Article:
Three Poems / Tristan Foster

Dissection

Limbs pinned. Head back. Belly white like sea foam, at least in memory. We gather round in private crucifixion. Opened with a scalpel, down the middle, skin sticking to the blade. A tiny organ is plucked out and held up for our inspection. Liver or kidney, no blood or water. Frog no more. Science now, like magnets, fire, hydrogen. 

This returns to me in the front row of the cinema on Norton Street. Greek film, fishermen at sea, lobsters and poker games at night. The man next to me laughing deeply, spilling popcorn, while I try to hide my tears. Sort of how a booming shot leaves a rabbit tumbling in the distance.

And one lunchtime in The Louvre, push-ups underneath Le Radeau de la Méduse. Backpack on, sleeves rolled up, neck veins pulsing, friends recording on iPhones. But I knew he was heartbroken.

Necklace

I write this

Sitting on the floor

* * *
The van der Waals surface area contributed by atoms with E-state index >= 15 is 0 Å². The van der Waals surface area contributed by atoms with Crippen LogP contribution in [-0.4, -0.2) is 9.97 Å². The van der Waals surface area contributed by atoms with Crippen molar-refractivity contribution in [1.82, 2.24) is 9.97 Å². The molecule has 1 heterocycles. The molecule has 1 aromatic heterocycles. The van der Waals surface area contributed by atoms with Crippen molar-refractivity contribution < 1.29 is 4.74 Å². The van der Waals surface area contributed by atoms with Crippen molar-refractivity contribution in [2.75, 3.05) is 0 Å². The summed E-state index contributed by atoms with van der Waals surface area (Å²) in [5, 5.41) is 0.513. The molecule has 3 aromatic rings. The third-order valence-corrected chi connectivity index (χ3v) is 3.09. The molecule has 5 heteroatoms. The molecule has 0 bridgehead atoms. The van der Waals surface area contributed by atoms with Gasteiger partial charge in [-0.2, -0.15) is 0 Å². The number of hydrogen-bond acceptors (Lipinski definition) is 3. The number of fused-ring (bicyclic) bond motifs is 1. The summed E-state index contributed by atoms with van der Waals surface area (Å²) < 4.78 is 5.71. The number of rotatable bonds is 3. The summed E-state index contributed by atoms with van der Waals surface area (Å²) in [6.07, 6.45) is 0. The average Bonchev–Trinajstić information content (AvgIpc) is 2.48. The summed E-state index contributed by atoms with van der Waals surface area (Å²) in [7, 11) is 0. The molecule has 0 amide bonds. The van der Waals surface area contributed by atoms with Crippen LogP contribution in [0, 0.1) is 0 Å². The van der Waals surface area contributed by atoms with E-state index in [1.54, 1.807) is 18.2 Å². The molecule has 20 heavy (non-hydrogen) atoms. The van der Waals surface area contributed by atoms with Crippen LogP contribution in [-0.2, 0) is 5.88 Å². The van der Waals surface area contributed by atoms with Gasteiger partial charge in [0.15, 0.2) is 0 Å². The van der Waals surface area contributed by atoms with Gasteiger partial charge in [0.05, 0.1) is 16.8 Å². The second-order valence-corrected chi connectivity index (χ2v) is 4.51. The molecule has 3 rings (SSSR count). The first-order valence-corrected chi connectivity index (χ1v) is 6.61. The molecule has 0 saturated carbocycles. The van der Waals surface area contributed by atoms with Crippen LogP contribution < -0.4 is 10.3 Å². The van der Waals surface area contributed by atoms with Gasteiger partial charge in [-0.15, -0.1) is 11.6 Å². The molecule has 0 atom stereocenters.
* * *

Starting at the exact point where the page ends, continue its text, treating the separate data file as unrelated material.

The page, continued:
Wondering if life is

Just a

Long necklace 

Of things you

Wish

You did when you were young  

Untitled I (La Gioconda)

— For Lucia Berlin

I visited The Louvre

At open time 

To hurry to La 

Gioconda for a photo

In the Grande Galerie

I slowed

To a stop and 

Thought about my grandmother

And the blue walls of her sitting room

And her life and its tragedies

The way that thick grubs

Would decimate her impatiens

Then become butterflies 

In the night

Tristan Foster is a writer from Sydney, Australia. His debut short story collection Letter to the Author of the Letter to the Father was published from Transmission Press.

One thought on “Three Poems / Tristan Foster

Leave a Reply

Fill in your details below or click an icon to log in:

WordPress.com Logo

You are commenting using your WordPress.com account. Log Out /  Change )

Google photo

You are commenting using your Google account. Log Out /  Change )

Twitter picture

You are commenting using your Twitter account. Log Out /  Change )

Facebook photo

You are commenting using your Facebook account. Log Out /  Change )

Connecting to %s